MEMPHIS, Tenn. -- When Jeremy Lamb comes off the bench, the Oklahoma City Thunder can expect good things to happen.
A most recent example came against the Grizzlies at FedEx Forum on Tuesday, when Lamb entered the game late in the first quarter, the Thunder down by seven. He ended up playing 29 minutes, scoring nine points, getting seven rebounds and, though Oklahoma City lost by three, the team was 12 points better when Lamb was in the game.
On Friday night, Lamb played 26 minutes, scoring 12 points, as teammate Kevin Durant scored a career-high 54 points to lead the Thunder to a 127-121 victory over the Golden State Warriors.
"He's getting some good opportunities," Thunder coach Scott Brooks said of Lamb. "But they're earned. We're not just giving him minutes because he has good potential. He's earning the minutes. He works hard, he's here early, stays late. He gives us another offensive weapon, and we like also that he gives us a two-way weapon. He wants to improve on the defensive end and he has this year. We really rely on him being able to do both, defend and score when given an opportunity."
Lamb, still just 21 and a year and half removed from his sophomore season at UConn, has worked his way into the fabric of one of the NBA's best teams, a team built around superstar Kevin Durant, the league's top scorer who averages 30.0 points. This was what the Thunder had in mind when they send James Harden to Houston in a blockbuster trade on the eve of the 2012-13 season.
The Rockets took Lamb with the No. 12 pick in the NBA draft but wanted veteran help. Oklahoma City, looking for young players, didn't have a spot for Lamb and kept him in the D League much of the season. He got into 23 games with the Thunder, averaging 6.4 minutes, 3.1 points.
"Teammates encouraging me is what got me through it," said Lamb, who remains laconic in interviews, belying the intensity his teammates rave about. "I was just going to work hard, do whatever I could to get on the floor. ... I'm better at just being consistent, not just in a game, but off the court -- taking care of my body, working out, things like that."
Lamb put in a strong summer and the Thunder traded away Kevin Martin. The spot was there for him to grasp. He's averaging 21.7 minutes, providing a nightly spark off the bench with 10 points and 2.7 rebounds.
"It's always an adjustment for young players in this league," Brooks said. "Most are coming from programs where they're the main guy. And he was coming to a very good team, we won 60 games last year. He didn't get a lot of opportunities. But as a young player, we say this all the time: You can get better from it or you can get bitter from it. He chose the route that we gave him, and we told him, 'look, you're going to get better from this, you're going to keep working hard and keep improving and when you get an opportunity you're going to be ready, and he's done a good job of that."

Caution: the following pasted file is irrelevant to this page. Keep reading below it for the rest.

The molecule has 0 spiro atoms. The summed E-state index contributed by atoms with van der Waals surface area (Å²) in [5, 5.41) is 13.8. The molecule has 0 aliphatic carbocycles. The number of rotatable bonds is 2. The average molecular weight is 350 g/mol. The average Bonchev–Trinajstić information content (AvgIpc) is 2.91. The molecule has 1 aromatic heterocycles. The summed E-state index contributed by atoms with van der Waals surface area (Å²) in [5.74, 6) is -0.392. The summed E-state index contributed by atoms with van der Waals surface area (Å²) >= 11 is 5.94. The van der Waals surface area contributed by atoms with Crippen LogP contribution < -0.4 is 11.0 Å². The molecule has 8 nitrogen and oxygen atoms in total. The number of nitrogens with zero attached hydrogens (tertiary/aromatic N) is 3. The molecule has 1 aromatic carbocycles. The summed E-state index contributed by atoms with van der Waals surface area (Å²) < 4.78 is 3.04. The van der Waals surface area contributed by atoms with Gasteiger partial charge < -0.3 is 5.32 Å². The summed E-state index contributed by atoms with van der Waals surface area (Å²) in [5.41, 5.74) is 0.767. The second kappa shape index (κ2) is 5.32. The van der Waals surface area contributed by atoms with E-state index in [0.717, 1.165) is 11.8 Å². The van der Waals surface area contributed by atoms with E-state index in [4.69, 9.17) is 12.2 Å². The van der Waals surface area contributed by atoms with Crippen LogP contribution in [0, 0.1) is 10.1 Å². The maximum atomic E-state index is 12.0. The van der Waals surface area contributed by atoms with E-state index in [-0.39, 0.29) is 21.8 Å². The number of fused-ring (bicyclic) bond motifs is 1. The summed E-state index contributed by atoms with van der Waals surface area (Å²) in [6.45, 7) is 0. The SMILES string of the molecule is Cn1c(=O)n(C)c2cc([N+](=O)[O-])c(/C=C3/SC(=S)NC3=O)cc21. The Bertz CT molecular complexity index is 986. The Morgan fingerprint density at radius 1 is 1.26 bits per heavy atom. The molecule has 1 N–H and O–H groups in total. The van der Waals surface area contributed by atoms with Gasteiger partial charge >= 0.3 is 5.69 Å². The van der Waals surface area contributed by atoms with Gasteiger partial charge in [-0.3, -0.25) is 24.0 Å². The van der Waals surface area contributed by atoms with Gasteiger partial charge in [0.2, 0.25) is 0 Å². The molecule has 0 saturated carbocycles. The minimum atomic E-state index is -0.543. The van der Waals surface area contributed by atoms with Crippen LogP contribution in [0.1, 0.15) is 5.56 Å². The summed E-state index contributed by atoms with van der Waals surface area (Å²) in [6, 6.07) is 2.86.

Lamb scored 16 in the second game of the season, hitting 7 of 15 shots in a 100-81 win over the T'Wolves, and soon double-digit scoring and 20-plus minutes became the norm, as did effective defense. Lamb, at 6 feet 5 with a long wingspan, can bring something even on nights when his shots are not falling.
"Defense is a huge part of the game," Lamb said. "This team prides itself on defense, so I definitely had to get better on defense to get on the floor."
When Lamb met up with the Rockets on Dec. 29, he showed a glimpse of why they had drafted him, scoring 22 points, hitting 8 of 10 from the floor. "He's got great length, got a great stroke and he's a young kid," Houston coach Kevin McHale told reporters after that game, "so he's only going to get better."
At UConn, Lamb worked himself gradually into the mix. By the end of his freshman season he had become a perfect complementary scorer to Kemba Walker and was a key to the Huskies' championship run.
As a sophomore, Lamb, a preseason All-American, often had trouble finding his shot but still averaged 17.7 points and there was little disagreement when he chose to enter the draft. Durant called Lamb "smooth operator."
"He can do it all," Durant told the Daily Oklahoman early this season. "He's athletic. He can shoot. He can dribble. But I like his intensity. I like his focus and his hard work. With all that, anything can be done on the court by him."
Lamb had a setback early in January when he missed 11 of 12 shots in a game against Denver. He bounced right back, scoring 17 points, 12 in the second half, in a win at Milwaukee a few nights later. The Thunder (28-10) are keeping pace with San Antonio and Portland in the brisk Western Conference.
"This team doesn't like to lose," Lamb said. "That's about it. ... There are a lot of ups and downs in this league, you have to learn how to put it behind you."
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